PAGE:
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P066: Risk factors of vancomycin-resistant enterococcus colonization in hemologic patients
© Mioljevic et al; licensee BioMed Central Ltd. 2013
Published: 20 June 2013
Vancomycin-resistant Enterococci (VRE) is one of the most important hospital pathogens.
The aim of the study was to evaluate the VRE colonization in patients hospitalized at the Hematology Intensive Care Unit and associated risk factors.
Prospective cohort study involved 70 patients hospitalized at the Intensive Care Unit (ICU), Clinic for Hematology, during three months. Demographic data and data risk factors for VRE colonization during present and previous hospitalization (within 6 months) were recorded for each patient using the questionnaire. Feces or rectal swab was collected for culture from patients on admission and at discharge in case when VRE was not isolated on admission. The Enterococci were isolated by standard microbiological methods. Isolate sensitivity was tested by disk-diffusion test using the 30μg/ml (BBL) Vancomycin plates according to CLSI standard.
Upon admission, 7% of patients were already colonized with VRE. The rate of VRE colonization during present hospitalization was 41.5%. Univariate logistic regression demonstrated statistical significant differences of acute myeloid leukemia (AML) diagnosis (RR=3.1; 95%CI 1.1-8.6; p=0.03), length of present stay (RR=1.1; 95%CI 1.1-1.2; p=0.002), use of aminoglycosides (RR=3.9; 95%CI 1.1-13.1; p=0.03), and pip/tazobactam (RR=4.7; 95%CI 1.6-13.9; p=0.005) in present hospitalization, duration of use of carbapenem (RR=1.2; 95%CI 1.1-1.3; p=0.05) and pip/tazobactam (RR=1.4; 95%CI 1.3-1.7; p=0.006) in present hospitalization between the VRE-colonized and non-colonized patients. AML, use of carbapenem in previous hospitalization and duration of use of piperacillin/tazobactam in present hospitalization were independent risk factors of VRE-colonized patients according to multivariate logistic regression.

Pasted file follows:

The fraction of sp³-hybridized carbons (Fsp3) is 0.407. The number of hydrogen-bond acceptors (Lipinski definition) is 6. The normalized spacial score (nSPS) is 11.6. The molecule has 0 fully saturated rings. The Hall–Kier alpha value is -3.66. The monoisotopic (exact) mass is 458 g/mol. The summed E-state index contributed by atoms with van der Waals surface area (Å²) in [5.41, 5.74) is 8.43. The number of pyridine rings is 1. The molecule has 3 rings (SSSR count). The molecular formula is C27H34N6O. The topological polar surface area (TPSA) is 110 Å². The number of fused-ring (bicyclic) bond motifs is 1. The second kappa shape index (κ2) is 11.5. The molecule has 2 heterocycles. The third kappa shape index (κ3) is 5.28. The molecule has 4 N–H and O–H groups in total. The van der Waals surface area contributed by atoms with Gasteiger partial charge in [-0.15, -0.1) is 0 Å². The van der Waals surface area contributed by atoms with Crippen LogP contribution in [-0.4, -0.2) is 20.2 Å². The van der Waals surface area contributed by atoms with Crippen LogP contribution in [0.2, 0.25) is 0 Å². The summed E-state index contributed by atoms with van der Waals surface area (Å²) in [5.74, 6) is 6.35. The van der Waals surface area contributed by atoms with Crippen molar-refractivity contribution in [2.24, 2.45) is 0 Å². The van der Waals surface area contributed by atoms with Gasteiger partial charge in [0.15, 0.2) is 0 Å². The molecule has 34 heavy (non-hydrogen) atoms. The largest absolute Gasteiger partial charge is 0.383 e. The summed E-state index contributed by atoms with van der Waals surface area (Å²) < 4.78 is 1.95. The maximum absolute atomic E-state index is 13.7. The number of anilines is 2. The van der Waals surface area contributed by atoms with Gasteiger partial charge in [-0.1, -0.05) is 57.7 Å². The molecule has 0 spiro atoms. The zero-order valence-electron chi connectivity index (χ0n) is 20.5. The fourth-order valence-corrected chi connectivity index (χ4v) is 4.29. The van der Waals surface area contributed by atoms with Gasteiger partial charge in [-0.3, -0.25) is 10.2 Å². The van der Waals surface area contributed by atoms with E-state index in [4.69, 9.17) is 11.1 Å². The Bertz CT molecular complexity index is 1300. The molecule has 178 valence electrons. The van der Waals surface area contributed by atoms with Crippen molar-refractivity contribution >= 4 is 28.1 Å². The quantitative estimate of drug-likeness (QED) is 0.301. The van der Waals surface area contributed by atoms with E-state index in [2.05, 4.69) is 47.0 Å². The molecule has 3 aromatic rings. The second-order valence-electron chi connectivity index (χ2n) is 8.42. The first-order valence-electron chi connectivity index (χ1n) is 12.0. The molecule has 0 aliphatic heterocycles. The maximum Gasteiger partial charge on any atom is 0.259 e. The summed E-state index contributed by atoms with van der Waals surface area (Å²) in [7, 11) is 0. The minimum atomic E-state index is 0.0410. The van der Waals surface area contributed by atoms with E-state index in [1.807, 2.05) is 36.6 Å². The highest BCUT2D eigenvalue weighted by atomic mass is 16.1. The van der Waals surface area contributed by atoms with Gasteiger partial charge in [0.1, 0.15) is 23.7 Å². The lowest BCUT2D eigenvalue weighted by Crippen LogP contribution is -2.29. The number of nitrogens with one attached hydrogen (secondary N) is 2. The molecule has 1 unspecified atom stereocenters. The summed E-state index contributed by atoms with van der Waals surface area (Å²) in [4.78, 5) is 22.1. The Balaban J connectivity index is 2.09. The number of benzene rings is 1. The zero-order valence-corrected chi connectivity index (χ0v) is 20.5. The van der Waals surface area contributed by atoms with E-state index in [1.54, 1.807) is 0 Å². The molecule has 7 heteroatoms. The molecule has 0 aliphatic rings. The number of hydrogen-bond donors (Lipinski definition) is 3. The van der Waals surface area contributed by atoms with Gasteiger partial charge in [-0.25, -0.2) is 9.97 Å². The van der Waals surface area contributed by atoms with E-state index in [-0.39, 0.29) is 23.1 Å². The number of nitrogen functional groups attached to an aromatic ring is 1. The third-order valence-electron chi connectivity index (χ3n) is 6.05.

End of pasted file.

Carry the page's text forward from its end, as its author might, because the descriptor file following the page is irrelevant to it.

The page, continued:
VRE colonization rate was high among patients admitted to hematology ICU. Rational use of antibiotics and an active surveillance may be helpful preventive measures for development of bacterial resistance to antimicrobial agents.
Disclosure of interest
This article is published under license to BioMed Central Ltd. This is an Open Access article distributed under the terms of the Creative Commons Attribution License (http://creativecommons.org/licenses/by/2.0), which permits unrestricted use, distribution, and reproduction in any medium, provided the original work is properly cited.